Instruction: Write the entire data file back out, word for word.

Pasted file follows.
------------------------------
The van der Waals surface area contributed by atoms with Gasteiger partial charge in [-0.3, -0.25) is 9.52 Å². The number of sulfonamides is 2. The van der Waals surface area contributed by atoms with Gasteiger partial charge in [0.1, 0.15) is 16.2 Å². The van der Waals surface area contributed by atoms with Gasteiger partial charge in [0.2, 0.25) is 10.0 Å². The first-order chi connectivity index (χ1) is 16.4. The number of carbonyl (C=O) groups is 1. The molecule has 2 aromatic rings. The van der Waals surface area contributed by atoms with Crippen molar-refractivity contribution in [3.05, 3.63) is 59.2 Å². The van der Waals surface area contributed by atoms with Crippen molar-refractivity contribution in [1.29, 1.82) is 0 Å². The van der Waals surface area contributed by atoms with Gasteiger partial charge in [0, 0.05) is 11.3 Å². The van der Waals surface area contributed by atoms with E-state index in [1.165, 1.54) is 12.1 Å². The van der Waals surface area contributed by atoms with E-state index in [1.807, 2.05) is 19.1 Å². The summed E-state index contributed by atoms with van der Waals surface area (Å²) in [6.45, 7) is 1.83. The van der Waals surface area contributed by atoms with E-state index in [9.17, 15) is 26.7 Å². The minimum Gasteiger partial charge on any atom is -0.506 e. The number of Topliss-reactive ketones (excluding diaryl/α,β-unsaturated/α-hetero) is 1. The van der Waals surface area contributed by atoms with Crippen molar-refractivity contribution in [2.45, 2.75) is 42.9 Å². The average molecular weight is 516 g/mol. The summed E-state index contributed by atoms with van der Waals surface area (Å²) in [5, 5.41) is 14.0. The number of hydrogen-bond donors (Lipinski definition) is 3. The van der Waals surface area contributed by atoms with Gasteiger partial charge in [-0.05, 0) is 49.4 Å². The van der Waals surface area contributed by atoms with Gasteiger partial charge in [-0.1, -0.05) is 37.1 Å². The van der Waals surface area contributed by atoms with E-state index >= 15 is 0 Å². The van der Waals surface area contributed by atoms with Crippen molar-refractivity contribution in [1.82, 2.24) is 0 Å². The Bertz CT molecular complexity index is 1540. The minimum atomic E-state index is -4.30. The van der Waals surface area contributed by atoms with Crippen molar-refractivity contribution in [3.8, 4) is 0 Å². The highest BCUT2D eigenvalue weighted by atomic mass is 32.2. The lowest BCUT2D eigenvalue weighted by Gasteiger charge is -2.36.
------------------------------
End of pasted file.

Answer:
The van der Waals surface area contributed by atoms with Gasteiger partial charge in [-0.3, -0.25) is 9.52 Å². The number of sulfonamides is 2. The van der Waals surface area contributed by atoms with Gasteiger partial charge in [0.1, 0.15) is 16.2 Å². The van der Waals surface area contributed by atoms with Gasteiger partial charge in [0.2, 0.25) is 10.0 Å². The first-order chi connectivity index (χ1) is 16.4. The number of carbonyl (C=O) groups is 1. The molecule has 2 aromatic rings. The van der Waals surface area contributed by atoms with Crippen molar-refractivity contribution in [3.05, 3.63) is 59.2 Å². The van der Waals surface area contributed by atoms with Crippen molar-refractivity contribution in [1.29, 1.82) is 0 Å². The van der Waals surface area contributed by atoms with Gasteiger partial charge in [0, 0.05) is 11.3 Å². The van der Waals surface area contributed by atoms with E-state index in [1.165, 1.54) is 12.1 Å². The van der Waals surface area contributed by atoms with E-state index in [1.807, 2.05) is 19.1 Å². The summed E-state index contributed by atoms with van der Waals surface area (Å²) in [6.45, 7) is 1.83. The van der Waals surface area contributed by atoms with E-state index in [9.17, 15) is 26.7 Å². The minimum Gasteiger partial charge on any atom is -0.506 e. The number of Topliss-reactive ketones (excluding diaryl/α,β-unsaturated/α-hetero) is 1. The van der Waals surface area contributed by atoms with Crippen molar-refractivity contribution in [2.45, 2.75) is 42.9 Å². The average molecular weight is 516 g/mol. The summed E-state index contributed by atoms with van der Waals surface area (Å²) in [5, 5.41) is 14.0. The number of hydrogen-bond donors (Lipinski definition) is 3. The van der Waals surface area contributed by atoms with Gasteiger partial charge in [-0.05, 0) is 49.4 Å². The van der Waals surface area contributed by atoms with Gasteiger partial charge in [-0.1, -0.05) is 37.1 Å². The van der Waals surface area contributed by atoms with E-state index >= 15 is 0 Å². The van der Waals surface area contributed by atoms with Crippen molar-refractivity contribution in [1.82, 2.24) is 0 Å². The Bertz CT molecular complexity index is 1540. The minimum atomic E-state index is -4.30. The van der Waals surface area contributed by atoms with Crippen molar-refractivity contribution in [3.8, 4) is 0 Å². The highest BCUT2D eigenvalue weighted by atomic mass is 32.2. The lowest BCUT2D eigenvalue weighted by Gasteiger charge is -2.36.